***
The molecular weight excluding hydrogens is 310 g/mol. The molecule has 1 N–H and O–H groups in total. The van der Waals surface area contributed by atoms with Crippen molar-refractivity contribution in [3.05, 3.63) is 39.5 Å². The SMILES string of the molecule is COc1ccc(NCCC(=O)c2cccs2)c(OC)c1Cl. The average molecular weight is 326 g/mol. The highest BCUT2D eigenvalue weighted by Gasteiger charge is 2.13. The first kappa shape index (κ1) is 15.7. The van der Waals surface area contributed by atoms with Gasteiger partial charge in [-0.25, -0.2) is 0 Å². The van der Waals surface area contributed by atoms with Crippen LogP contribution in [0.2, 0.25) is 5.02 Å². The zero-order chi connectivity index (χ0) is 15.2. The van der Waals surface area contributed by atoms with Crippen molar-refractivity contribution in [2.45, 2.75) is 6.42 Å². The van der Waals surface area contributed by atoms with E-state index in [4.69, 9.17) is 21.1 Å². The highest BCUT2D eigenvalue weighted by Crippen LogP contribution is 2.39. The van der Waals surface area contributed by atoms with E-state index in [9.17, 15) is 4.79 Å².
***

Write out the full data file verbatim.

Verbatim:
The molecular weight excluding hydrogens is 310 g/mol. The molecule has 1 N–H and O–H groups in total. The van der Waals surface area contributed by atoms with Crippen molar-refractivity contribution in [3.05, 3.63) is 39.5 Å². The SMILES string of the molecule is COc1ccc(NCCC(=O)c2cccs2)c(OC)c1Cl. The average molecular weight is 326 g/mol. The highest BCUT2D eigenvalue weighted by Gasteiger charge is 2.13. The first kappa shape index (κ1) is 15.7. The van der Waals surface area contributed by atoms with Gasteiger partial charge in [-0.25, -0.2) is 0 Å². The van der Waals surface area contributed by atoms with Crippen LogP contribution in [0.2, 0.25) is 5.02 Å². The zero-order chi connectivity index (χ0) is 15.2. The van der Waals surface area contributed by atoms with Crippen molar-refractivity contribution in [2.45, 2.75) is 6.42 Å². The van der Waals surface area contributed by atoms with E-state index in [4.69, 9.17) is 21.1 Å². The highest BCUT2D eigenvalue weighted by Crippen LogP contribution is 2.39. The van der Waals surface area contributed by atoms with E-state index in [9.17, 15) is 4.79 Å².